Mass spectroscopy

Production of positive ions

A high voltage (1) throws electrons in a chamber where they collide violently with the molecules of a substance to be analyzed (2). Electrons are thus withdrawn from the body of the molecule which is transformed into a positive ion, said "molecular ion" (3), : $AB$ $+$ $e^-$ $\rightarrow$ $AB^+$ $+$ $2e^-$ The molecular ion is often unstable and breaks down into "molecular fragments" (3), some of which are positively charged: $AB^+$ $\rightarrow$ $A^+$ $+$ $B$ or $AB^+$ $\rightarrow$ $A$ $+$ $B^+$ The positive ions thus formed are accelerated to be analyzed subsequently.

Analysis of the positive ions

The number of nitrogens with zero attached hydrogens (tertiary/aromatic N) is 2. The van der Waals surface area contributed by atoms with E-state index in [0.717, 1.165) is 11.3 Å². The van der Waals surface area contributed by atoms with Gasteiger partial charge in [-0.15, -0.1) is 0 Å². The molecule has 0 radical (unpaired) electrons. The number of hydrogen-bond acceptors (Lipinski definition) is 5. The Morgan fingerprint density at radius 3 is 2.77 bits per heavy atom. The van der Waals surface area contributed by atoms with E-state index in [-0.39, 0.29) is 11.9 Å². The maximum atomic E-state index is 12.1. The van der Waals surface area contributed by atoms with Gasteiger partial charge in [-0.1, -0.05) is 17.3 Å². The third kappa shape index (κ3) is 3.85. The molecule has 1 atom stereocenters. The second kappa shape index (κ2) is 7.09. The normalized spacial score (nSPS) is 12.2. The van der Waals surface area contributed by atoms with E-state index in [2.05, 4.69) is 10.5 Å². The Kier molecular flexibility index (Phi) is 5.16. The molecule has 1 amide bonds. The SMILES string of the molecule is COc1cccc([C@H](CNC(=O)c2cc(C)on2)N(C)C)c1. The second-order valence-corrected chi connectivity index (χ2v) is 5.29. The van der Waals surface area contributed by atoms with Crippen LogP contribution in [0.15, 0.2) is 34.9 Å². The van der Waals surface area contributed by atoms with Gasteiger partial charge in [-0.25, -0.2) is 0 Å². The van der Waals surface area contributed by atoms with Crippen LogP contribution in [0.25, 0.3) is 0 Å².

A magnetic field B is used to separate the positive ions produced by A. Those whose ratio $\frac{mass}{charge} $ is the largest will be less deflected. Analyzer C is used to draw the mass spectrum :

The mass spectrum

The molecular ion is obviously the heaviest, its charge equals 1, so it is the less deviated. Mass spectrometry is used to determine its molar mass (molecular peak), and therefore also that of the substance to be analysed. The deviation of the molecular fragments permits to determine their molar mass and guess what that fragments may be. The base peak corresponds to the most stable fragment (often stabilized by inductive or mesomeric effect). The abundance relative to the base peak allows classifying fragments according to their stability.